Transgender individuals can be socially and mentally stigmatized, and Olson says the result is an underserved group that is at risk for negative health outcomes.

According to the report, there are higher numbers of transgender adolescents seeking treatment related to gender dysphoria than ever before. This can present a challenge to the medical community, Olson says.

“Few providers feel educated and comfortable enough to treat transgender people, and ever fewer feel comfortable treating transgender youth,” Olson says. “Experiencing the wrong puberty for transgender youth leaves them vulnerable and often [can] trigger symptoms of depression, anxiety, maladaptive coping, and suicidality.”

Related to these symptoms, transgender young persons are more likely to face societal discrimination and are at greater risk for physical abuse that leads to drug abuse, economic marginalization, incarceration, sexually transmitted diseases, and homelessness.

The study included 51.5% of individuals who were assigned female gender at birth but identify as male (transmasculine), and 48.5% were assigned male gender at birth but identify as female (transfeminine). Transfeminine participants in the study were significantly older than transmasculine participants, according to the report. In addition, transfeminine participants were most often Caucasian, Latina, or other races, whereas transmasculine participants were mainly Caucasian. Fifty-three percent of participants still lived at home with their parents; 19% lived in their own home or apartment; and 5% lived with another family member. Another 23% lived in a group home, homeless shelter, or foster home. Testosterone levels for transmasculine participants were between 7 ng/dL and 288 ng/dL, but 4 of the participants had preexisting conditions that may have contributed to the higher baseline testosterone. Estradiol and prolactin levels were within normal ranges for transfeminine participants, according to the report.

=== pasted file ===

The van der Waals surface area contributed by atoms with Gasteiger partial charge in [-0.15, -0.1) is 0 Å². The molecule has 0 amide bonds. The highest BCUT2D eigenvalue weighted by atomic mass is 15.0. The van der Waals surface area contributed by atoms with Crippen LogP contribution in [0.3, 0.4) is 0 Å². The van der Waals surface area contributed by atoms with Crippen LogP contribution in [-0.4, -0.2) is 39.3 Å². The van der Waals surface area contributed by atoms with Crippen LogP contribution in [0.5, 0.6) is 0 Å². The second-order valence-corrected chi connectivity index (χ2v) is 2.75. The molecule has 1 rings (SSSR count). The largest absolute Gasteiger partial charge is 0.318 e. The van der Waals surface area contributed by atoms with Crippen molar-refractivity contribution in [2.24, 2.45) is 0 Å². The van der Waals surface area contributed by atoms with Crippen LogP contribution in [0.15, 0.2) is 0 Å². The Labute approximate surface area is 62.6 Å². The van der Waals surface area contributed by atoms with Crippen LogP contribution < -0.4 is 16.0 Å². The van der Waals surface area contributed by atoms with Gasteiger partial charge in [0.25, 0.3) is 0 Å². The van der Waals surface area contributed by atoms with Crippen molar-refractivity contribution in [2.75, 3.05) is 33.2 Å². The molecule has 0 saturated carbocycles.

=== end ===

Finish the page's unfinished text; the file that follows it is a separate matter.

More than half of the transfeminine participants studied and 94% of the transmasculine participants studied were living in their asserted gender roles at the time of the study, and the average age that they began living in their asserted gender roles was 16.8 years, according to the report. Eighty-eight percent had come out as transgender to their families at the time of the report, and most did so at the age of 17 years, although most first recognized feelings of deviation from their birth gender around age 8 years.

NEXT: Impact of early intervention


“One of the things that I reflect upon in this study is the average 9 years between internal realization of a gender identity different from assigned sex at birth, and disclosure to parents,” Olson says. “During a time of crucial brain development, transgender youth are internalizing negative messages about their core selves, a ‘secret’ they feel unable to share with their parents. Holding this knowledge inside during neuronal pathway development is likely profound. More research needs to be done to explore the impact of this experience in adolescence.”

More: Using a psychosocial interview with adolescent patients